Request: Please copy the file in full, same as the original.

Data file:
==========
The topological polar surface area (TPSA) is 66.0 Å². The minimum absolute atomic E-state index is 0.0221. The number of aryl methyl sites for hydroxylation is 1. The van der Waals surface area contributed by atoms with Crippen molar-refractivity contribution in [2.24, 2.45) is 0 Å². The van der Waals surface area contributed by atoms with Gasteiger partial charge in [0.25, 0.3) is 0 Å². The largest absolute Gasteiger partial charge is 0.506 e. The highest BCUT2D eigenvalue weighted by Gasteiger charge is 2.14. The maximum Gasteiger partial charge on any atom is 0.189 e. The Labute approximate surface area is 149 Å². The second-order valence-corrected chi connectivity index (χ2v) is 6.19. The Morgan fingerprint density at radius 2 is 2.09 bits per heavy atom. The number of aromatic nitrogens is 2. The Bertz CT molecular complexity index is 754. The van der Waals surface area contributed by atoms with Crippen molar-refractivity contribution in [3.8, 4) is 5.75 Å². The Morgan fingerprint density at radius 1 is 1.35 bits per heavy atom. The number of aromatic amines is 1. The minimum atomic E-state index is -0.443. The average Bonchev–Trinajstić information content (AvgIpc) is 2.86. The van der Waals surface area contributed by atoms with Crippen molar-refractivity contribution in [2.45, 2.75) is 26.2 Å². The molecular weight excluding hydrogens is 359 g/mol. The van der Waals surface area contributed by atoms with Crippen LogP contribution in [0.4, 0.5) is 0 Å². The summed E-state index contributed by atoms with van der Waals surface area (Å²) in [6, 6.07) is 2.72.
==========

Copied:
The topological polar surface area (TPSA) is 66.0 Å². The minimum absolute atomic E-state index is 0.0221. The number of aryl methyl sites for hydroxylation is 1. The van der Waals surface area contributed by atoms with Crippen molar-refractivity contribution in [2.24, 2.45) is 0 Å². The van der Waals surface area contributed by atoms with Gasteiger partial charge in [0.25, 0.3) is 0 Å². The largest absolute Gasteiger partial charge is 0.506 e. The highest BCUT2D eigenvalue weighted by Gasteiger charge is 2.14. The maximum Gasteiger partial charge on any atom is 0.189 e. The Labute approximate surface area is 149 Å². The second-order valence-corrected chi connectivity index (χ2v) is 6.19. The Morgan fingerprint density at radius 2 is 2.09 bits per heavy atom. The number of aromatic nitrogens is 2. The Bertz CT molecular complexity index is 754. The van der Waals surface area contributed by atoms with Crippen molar-refractivity contribution in [3.8, 4) is 5.75 Å². The Morgan fingerprint density at radius 1 is 1.35 bits per heavy atom. The number of aromatic amines is 1. The minimum atomic E-state index is -0.443. The average Bonchev–Trinajstić information content (AvgIpc) is 2.86. The van der Waals surface area contributed by atoms with Crippen molar-refractivity contribution in [2.45, 2.75) is 26.2 Å². The molecular weight excluding hydrogens is 359 g/mol. The van der Waals surface area contributed by atoms with Crippen LogP contribution in [0.4, 0.5) is 0 Å². The summed E-state index contributed by atoms with van der Waals surface area (Å²) in [6, 6.07) is 2.72.